Dan Jurman

Dan Jurman

The CEO of Lancaster County’s largest anti-poverty organization is leaving to head a new state office tasked with reforming the way Pennsylvania provides care for vulnerable populations.

Dan Jurman, 49, will start work Dec. 16 as executive director of the state Office of Advocacy and Reform.

Gov. Tom Wolf established the office by an executive order earlier this year. Part of a package of reforms, it is tasked with identifying shortcomings in Pennsylvania’s social services and developing improvements.

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Wolf said the systems that serve Pennsylvania’s elderly, at-risk children and people with mental illness are “outdated, rigid (and) convoluted,” and vowed to change them.

The issue has acquired urgency due to a number of recent scandals — in particular, the case of Glen Mills Schools, a Delaware County reform school which was shut down this year after its history of endemic abuse and violence against its students came to light through reporting by The Philadelphia Inquirer.

“We’ve heard and seen the horror stories,” Wolf said. State government, he said has been “too eager to serve the needs of institutions and too reluctant to serve the needs of people.”

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Large nonprofit

Since 2015, Jurman has been executive director of the nonprofit Community Action Partnership of Lancaster County.

CAP has 305 employees and a budget of about $35 million. It serves 40,000 individuals yearly with programs in four categories: education and child development; health and nutrition; household stability; and safety and empowerment.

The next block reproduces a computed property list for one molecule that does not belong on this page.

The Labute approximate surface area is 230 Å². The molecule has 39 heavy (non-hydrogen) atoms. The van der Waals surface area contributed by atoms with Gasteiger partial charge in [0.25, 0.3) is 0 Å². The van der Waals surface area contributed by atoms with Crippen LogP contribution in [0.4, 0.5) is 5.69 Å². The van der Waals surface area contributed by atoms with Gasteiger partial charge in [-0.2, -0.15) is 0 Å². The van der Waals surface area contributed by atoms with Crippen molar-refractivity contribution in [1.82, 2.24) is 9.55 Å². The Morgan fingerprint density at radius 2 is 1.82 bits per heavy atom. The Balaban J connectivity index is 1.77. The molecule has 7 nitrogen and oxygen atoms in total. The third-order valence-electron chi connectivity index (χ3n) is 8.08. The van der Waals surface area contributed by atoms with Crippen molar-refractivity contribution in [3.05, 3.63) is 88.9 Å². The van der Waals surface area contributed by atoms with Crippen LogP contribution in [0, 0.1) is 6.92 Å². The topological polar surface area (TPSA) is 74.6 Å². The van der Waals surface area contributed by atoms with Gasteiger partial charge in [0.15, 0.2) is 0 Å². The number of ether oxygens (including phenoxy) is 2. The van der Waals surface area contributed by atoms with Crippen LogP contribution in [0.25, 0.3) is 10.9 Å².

Under Jurman, CAP launched CAPital Workforce, a job training and building rehab program, and added Crispus Attucks Community Center to its programs.

He chaired the commission that developed the One Good Job plan to cut Lancaster poverty in half by 2032.

CAP’s board hasn’t yet made any decisions about a successor, said Kristin Heller, executive committee president.

J.J. Abbott, Wolf’s spokesman, said the administration got to know Jurman through his work on a state-level steering committee. He said Jurman was chosen to lead the new office because of his passion, dedication and extensive experience helping at-risk populations.

The office will incorporate the state’s long-term care ombudsman and a new child advocate position. Apart from that, staffing and budget decisions have not been finalized, nor has Jurman’s salary, the state said.

Jurman said he’s excited to take on the new challenge, but he isn’t leaving Lancaster behind.

He intends to remain involved in the coalition implementing the One Good Job plan. He’ll continue to live in the area.

He also plans to remain on the project committee at Lancaster Equity, which focuses on affordable housing and economic development.

Lancaster Equity’s highest-profile project is the upcoming renovation of Southern Market Center into a food hall. Its partner and financial backer is Willow Valley Communities, which plans to build a high-rise senior living “urban campus” across the street.

The Southern Market project will continue “uninterrupted,” and Willow Valley looks forward to Jurman’s continued involvement, said John Swanson, CEO of Willow Valley Living, the management company for Willow Valley Communities.

Besides the Office of Advocacy and Reform, Wolf’s executive order established a Council on Reform, which began meeting immediately and submitted a report Nov. 1. It’s now in the middle of a 45-day public comment period.

Once that wraps up, the Office of Advocacy and Reform will finalize its priorities and get to work, Jurman said.

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